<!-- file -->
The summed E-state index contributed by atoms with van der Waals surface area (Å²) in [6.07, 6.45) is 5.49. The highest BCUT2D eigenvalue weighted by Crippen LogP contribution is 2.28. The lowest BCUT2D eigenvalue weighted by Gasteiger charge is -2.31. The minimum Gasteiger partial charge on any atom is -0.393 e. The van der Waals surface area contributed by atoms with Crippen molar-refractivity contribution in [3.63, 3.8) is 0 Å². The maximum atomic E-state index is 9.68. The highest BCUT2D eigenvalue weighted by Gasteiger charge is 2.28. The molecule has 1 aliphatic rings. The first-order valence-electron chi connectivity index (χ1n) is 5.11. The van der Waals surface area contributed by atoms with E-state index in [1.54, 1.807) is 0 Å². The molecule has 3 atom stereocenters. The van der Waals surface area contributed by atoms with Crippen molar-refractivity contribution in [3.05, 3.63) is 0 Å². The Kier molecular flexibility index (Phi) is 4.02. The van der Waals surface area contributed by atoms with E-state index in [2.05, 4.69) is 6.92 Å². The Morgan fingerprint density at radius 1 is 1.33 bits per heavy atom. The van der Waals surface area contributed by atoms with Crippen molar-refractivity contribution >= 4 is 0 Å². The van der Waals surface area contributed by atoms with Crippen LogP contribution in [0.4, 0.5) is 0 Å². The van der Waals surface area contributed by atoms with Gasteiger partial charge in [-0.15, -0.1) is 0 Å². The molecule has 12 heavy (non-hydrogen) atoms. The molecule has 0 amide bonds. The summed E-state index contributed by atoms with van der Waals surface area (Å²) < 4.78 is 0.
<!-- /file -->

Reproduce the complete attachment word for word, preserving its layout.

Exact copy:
The summed E-state index contributed by atoms with van der Waals surface area (Å²) in [6.07, 6.45) is 5.49. The highest BCUT2D eigenvalue weighted by Crippen LogP contribution is 2.28. The lowest BCUT2D eigenvalue weighted by Gasteiger charge is -2.31. The minimum Gasteiger partial charge on any atom is -0.393 e. The van der Waals surface area contributed by atoms with Crippen molar-refractivity contribution in [3.63, 3.8) is 0 Å². The maximum atomic E-state index is 9.68. The highest BCUT2D eigenvalue weighted by Gasteiger charge is 2.28. The molecule has 1 aliphatic rings. The first-order valence-electron chi connectivity index (χ1n) is 5.11. The van der Waals surface area contributed by atoms with E-state index in [1.54, 1.807) is 0 Å². The molecule has 3 atom stereocenters. The van der Waals surface area contributed by atoms with Crippen molar-refractivity contribution in [3.05, 3.63) is 0 Å². The Kier molecular flexibility index (Phi) is 4.02. The van der Waals surface area contributed by atoms with E-state index in [2.05, 4.69) is 6.92 Å². The Morgan fingerprint density at radius 1 is 1.33 bits per heavy atom. The van der Waals surface area contributed by atoms with Crippen molar-refractivity contribution >= 4 is 0 Å². The van der Waals surface area contributed by atoms with Crippen LogP contribution in [0.4, 0.5) is 0 Å². The van der Waals surface area contributed by atoms with Gasteiger partial charge in [-0.15, -0.1) is 0 Å². The molecule has 12 heavy (non-hydrogen) atoms. The molecule has 0 amide bonds. The summed E-state index contributed by atoms with van der Waals surface area (Å²) < 4.78 is 0.